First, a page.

Tom Richman's description of ComputerCraft substantiates the important observation of Don Valentine (Face-to-Face, May): "We are inclined to believe that there is one set of management skills needed to start a company and another set needed to manage a bigger company. They are rarely resident in the same person."

Billy Ladin's recognition of this, and the consequent restructuring he has done to maintain his business's momentum, is brilliant. He has built a fail-safe protection mechanism into his company that will enhance its growth and enable it to meet the competitive pressures.

Ladin's talent for creativity and innovation will prevent ComputerCraft from becoming obsolete or dull; his enthusiasm will ensure the need for Paul Frison's abilities. So, as I see it, both of these "opposites" need each other for survival.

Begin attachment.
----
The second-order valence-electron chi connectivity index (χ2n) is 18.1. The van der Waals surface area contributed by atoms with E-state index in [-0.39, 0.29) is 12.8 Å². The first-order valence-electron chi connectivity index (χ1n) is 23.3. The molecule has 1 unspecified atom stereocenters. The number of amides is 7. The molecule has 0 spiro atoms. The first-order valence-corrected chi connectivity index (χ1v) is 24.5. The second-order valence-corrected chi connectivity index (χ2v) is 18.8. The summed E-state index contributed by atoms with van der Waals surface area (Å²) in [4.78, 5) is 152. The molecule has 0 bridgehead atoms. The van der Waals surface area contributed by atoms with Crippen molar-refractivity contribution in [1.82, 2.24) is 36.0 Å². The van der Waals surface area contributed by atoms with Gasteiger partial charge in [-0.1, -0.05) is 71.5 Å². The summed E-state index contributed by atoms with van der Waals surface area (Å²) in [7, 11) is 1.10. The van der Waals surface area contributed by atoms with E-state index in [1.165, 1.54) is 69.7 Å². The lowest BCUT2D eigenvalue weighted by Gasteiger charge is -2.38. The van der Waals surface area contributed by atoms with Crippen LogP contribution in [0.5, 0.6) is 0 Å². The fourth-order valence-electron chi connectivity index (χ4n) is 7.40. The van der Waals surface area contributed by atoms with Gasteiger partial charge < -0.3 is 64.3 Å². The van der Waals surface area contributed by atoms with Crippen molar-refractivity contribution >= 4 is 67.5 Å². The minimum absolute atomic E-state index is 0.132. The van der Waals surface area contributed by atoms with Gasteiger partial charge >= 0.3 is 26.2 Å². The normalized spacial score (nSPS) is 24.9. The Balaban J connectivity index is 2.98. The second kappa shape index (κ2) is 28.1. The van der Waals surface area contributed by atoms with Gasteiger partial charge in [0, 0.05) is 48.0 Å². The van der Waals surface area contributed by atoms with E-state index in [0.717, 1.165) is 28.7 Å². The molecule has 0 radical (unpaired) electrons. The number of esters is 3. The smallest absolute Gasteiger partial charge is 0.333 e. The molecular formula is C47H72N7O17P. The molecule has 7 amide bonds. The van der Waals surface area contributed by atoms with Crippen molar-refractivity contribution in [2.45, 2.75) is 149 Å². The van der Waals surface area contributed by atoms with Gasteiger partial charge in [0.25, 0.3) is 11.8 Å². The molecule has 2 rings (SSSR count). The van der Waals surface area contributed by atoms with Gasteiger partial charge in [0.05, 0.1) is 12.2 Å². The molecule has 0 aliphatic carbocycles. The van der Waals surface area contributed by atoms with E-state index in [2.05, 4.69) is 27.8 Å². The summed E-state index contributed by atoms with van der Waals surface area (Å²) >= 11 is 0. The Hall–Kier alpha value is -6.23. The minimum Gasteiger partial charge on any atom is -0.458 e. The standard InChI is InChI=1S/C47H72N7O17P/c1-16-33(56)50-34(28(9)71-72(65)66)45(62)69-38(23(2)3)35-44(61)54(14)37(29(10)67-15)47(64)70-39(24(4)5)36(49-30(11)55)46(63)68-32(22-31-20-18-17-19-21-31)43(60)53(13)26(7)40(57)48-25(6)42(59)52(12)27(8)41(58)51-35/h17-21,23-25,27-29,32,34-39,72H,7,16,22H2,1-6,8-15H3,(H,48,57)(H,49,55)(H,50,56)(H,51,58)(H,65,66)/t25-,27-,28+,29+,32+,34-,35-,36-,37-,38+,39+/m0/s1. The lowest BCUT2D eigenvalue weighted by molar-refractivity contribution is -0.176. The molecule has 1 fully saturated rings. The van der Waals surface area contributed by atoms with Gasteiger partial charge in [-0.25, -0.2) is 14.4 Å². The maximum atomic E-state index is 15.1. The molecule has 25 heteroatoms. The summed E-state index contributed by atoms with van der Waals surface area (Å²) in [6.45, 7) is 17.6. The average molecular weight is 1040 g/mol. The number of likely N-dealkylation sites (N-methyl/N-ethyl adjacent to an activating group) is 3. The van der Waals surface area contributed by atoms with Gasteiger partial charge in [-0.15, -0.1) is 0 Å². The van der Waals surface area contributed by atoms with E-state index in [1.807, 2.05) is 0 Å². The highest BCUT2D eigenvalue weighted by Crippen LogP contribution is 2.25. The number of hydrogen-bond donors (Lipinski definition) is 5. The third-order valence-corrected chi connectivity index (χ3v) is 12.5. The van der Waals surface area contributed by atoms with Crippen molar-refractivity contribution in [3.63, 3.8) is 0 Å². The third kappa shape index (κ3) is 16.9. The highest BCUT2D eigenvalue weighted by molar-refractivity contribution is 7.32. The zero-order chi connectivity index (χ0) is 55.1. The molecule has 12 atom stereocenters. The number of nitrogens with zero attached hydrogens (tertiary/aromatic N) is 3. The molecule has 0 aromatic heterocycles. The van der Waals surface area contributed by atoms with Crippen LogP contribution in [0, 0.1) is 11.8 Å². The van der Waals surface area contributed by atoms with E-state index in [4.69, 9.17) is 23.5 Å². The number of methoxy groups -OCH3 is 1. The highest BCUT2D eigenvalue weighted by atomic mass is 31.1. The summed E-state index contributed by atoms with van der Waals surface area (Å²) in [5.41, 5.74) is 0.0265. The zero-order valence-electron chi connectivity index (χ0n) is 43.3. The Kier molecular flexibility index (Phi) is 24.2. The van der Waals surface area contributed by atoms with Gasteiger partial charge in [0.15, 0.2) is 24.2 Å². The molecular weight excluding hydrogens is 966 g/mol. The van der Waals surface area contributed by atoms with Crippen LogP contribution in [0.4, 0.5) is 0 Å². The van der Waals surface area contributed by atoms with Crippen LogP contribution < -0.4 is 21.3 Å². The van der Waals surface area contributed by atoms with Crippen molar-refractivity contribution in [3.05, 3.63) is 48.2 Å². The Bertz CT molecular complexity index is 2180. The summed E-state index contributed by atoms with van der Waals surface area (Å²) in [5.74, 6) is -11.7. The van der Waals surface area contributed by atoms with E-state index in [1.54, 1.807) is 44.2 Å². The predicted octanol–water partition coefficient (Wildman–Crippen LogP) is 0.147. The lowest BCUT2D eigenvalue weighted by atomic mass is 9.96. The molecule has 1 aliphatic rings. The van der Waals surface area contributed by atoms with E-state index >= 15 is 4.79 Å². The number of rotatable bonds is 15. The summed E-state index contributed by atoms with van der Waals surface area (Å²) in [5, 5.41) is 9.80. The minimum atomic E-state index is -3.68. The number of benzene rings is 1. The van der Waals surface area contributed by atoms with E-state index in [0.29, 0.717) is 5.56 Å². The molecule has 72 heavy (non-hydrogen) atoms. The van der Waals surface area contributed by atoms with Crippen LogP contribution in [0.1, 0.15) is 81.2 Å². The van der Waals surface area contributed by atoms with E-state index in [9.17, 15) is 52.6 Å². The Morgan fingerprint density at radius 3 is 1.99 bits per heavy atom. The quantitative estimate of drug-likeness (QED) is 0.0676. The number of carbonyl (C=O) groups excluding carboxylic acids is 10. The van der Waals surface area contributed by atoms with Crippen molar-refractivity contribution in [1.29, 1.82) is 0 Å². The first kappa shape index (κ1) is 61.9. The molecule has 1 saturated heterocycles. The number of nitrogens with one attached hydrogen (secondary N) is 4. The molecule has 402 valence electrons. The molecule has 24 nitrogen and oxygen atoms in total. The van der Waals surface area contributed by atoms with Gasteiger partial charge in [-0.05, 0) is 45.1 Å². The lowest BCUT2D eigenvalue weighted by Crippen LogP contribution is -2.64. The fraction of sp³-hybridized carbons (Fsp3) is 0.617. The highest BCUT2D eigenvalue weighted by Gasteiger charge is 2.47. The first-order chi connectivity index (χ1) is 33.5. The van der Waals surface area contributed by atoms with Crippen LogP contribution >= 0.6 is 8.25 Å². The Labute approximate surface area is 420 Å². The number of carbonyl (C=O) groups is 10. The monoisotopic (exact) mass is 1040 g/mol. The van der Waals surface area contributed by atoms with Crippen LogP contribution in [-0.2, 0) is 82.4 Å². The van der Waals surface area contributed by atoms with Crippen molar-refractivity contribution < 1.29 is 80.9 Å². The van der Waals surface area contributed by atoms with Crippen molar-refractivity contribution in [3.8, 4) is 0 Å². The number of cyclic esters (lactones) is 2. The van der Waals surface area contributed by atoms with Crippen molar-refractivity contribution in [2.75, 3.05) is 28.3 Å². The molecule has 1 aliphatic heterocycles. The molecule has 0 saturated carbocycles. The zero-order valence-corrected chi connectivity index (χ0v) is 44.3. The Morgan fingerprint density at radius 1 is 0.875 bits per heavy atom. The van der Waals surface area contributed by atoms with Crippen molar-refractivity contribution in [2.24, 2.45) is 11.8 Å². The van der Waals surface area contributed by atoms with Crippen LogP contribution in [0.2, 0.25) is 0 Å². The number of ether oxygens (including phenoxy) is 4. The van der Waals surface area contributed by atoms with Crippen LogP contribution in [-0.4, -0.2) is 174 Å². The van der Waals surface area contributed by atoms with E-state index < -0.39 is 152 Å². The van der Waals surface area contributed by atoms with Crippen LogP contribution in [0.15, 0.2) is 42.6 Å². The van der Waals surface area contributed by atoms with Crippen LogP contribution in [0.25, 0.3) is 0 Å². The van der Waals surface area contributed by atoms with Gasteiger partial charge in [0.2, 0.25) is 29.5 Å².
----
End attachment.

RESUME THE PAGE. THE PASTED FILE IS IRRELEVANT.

Editor's note: "Who's in Charge Here?" by Tom Richman (June), reports on one founder's experiment with stepping down -- but sticking around. Ladin is founder of ComputerCraft, chairman of the board, and number-one shareholder. He became vice-president of marketing when he hired Frison to be president, chief executive officer -- and his boss.